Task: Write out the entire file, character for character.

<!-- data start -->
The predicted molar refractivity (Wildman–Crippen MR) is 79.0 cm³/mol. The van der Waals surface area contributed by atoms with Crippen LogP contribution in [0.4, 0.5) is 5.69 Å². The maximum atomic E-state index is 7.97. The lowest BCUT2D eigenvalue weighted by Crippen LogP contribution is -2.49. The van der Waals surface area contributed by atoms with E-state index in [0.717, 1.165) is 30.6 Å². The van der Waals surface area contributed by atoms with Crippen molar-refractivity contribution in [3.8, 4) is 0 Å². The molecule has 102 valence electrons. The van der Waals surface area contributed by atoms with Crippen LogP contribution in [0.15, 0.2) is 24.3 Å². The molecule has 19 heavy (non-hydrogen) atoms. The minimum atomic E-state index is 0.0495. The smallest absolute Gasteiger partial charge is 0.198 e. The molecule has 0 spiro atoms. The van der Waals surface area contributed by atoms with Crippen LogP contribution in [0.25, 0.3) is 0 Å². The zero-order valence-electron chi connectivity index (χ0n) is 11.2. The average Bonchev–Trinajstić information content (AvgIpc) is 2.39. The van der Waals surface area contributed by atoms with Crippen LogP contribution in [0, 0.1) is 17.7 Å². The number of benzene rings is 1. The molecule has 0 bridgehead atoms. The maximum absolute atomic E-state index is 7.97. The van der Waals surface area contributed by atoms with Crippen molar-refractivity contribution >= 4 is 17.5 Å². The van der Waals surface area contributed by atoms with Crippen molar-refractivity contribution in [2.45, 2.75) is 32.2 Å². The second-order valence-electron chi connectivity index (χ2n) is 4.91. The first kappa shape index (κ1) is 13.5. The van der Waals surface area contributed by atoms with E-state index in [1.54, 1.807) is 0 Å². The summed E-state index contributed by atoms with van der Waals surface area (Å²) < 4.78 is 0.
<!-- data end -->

The predicted molar refractivity (Wildman–Crippen MR) is 79.0 cm³/mol. The van der Waals surface area contributed by atoms with Crippen LogP contribution in [0.4, 0.5) is 5.69 Å². The maximum atomic E-state index is 7.97. The lowest BCUT2D eigenvalue weighted by Crippen LogP contribution is -2.49. The van der Waals surface area contributed by atoms with E-state index in [0.717, 1.165) is 30.6 Å². The van der Waals surface area contributed by atoms with Crippen molar-refractivity contribution in [3.8, 4) is 0 Å². The molecule has 102 valence electrons. The van der Waals surface area contributed by atoms with Crippen LogP contribution in [0.15, 0.2) is 24.3 Å². The molecule has 19 heavy (non-hydrogen) atoms. The minimum atomic E-state index is 0.0495. The smallest absolute Gasteiger partial charge is 0.198 e. The molecule has 0 spiro atoms. The van der Waals surface area contributed by atoms with Crippen LogP contribution in [0.25, 0.3) is 0 Å². The zero-order valence-electron chi connectivity index (χ0n) is 11.2. The average Bonchev–Trinajstić information content (AvgIpc) is 2.39. The van der Waals surface area contributed by atoms with Crippen LogP contribution in [0, 0.1) is 17.7 Å². The number of benzene rings is 1. The molecule has 0 bridgehead atoms. The maximum absolute atomic E-state index is 7.97. The van der Waals surface area contributed by atoms with Crippen molar-refractivity contribution >= 4 is 17.5 Å². The van der Waals surface area contributed by atoms with Crippen molar-refractivity contribution in [2.45, 2.75) is 32.2 Å². The second-order valence-electron chi connectivity index (χ2n) is 4.91. The first kappa shape index (κ1) is 13.5. The van der Waals surface area contributed by atoms with E-state index in [1.54, 1.807) is 0 Å². The summed E-state index contributed by atoms with van der Waals surface area (Å²) < 4.78 is 0.